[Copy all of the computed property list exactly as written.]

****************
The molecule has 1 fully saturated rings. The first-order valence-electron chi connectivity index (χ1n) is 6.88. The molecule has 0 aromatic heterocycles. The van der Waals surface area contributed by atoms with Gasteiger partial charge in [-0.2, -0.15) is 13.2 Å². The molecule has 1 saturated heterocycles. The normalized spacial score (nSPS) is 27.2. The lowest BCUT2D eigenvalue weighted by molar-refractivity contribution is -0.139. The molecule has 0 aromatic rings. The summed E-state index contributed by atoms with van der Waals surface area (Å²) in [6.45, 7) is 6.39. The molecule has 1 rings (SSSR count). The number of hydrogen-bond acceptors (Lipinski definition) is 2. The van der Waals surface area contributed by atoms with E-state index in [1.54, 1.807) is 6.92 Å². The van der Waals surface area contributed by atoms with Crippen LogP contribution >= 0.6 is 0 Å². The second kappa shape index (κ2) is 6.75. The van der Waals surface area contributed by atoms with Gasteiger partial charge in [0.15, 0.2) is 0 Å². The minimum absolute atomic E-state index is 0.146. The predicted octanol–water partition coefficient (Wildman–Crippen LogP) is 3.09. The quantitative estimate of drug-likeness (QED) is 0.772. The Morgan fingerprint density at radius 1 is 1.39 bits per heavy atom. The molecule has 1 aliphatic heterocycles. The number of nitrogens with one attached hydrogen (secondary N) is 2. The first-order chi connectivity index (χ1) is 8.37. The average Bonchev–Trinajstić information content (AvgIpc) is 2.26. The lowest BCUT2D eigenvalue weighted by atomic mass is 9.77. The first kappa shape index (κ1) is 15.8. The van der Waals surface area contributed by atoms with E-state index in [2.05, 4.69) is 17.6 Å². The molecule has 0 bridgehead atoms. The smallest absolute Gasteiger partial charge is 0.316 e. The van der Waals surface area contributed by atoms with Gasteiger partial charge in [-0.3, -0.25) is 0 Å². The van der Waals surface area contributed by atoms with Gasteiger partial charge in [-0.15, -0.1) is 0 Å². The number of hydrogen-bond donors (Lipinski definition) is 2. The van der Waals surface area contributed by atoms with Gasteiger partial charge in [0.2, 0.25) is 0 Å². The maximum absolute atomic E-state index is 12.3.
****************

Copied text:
The molecule has 1 fully saturated rings. The first-order valence-electron chi connectivity index (χ1n) is 6.88. The molecule has 0 aromatic heterocycles. The van der Waals surface area contributed by atoms with Gasteiger partial charge in [-0.2, -0.15) is 13.2 Å². The molecule has 1 saturated heterocycles. The normalized spacial score (nSPS) is 27.2. The lowest BCUT2D eigenvalue weighted by molar-refractivity contribution is -0.139. The molecule has 0 aromatic rings. The summed E-state index contributed by atoms with van der Waals surface area (Å²) in [6.45, 7) is 6.39. The molecule has 1 rings (SSSR count). The number of hydrogen-bond acceptors (Lipinski definition) is 2. The van der Waals surface area contributed by atoms with E-state index in [1.54, 1.807) is 6.92 Å². The van der Waals surface area contributed by atoms with Crippen LogP contribution >= 0.6 is 0 Å². The second kappa shape index (κ2) is 6.75. The van der Waals surface area contributed by atoms with Gasteiger partial charge in [0.15, 0.2) is 0 Å². The minimum absolute atomic E-state index is 0.146. The predicted octanol–water partition coefficient (Wildman–Crippen LogP) is 3.09. The quantitative estimate of drug-likeness (QED) is 0.772. The Morgan fingerprint density at radius 1 is 1.39 bits per heavy atom. The molecule has 1 aliphatic heterocycles. The number of nitrogens with one attached hydrogen (secondary N) is 2. The first-order chi connectivity index (χ1) is 8.37. The average Bonchev–Trinajstić information content (AvgIpc) is 2.26. The lowest BCUT2D eigenvalue weighted by atomic mass is 9.77. The first kappa shape index (κ1) is 15.8. The van der Waals surface area contributed by atoms with E-state index in [2.05, 4.69) is 17.6 Å². The molecule has 0 bridgehead atoms. The smallest absolute Gasteiger partial charge is 0.316 e. The van der Waals surface area contributed by atoms with Gasteiger partial charge in [-0.3, -0.25) is 0 Å². The van der Waals surface area contributed by atoms with Gasteiger partial charge in [-0.15, -0.1) is 0 Å². The number of hydrogen-bond donors (Lipinski definition) is 2. The van der Waals surface area contributed by atoms with Gasteiger partial charge in [0.2, 0.25) is 0 Å². The maximum absolute atomic E-state index is 12.3.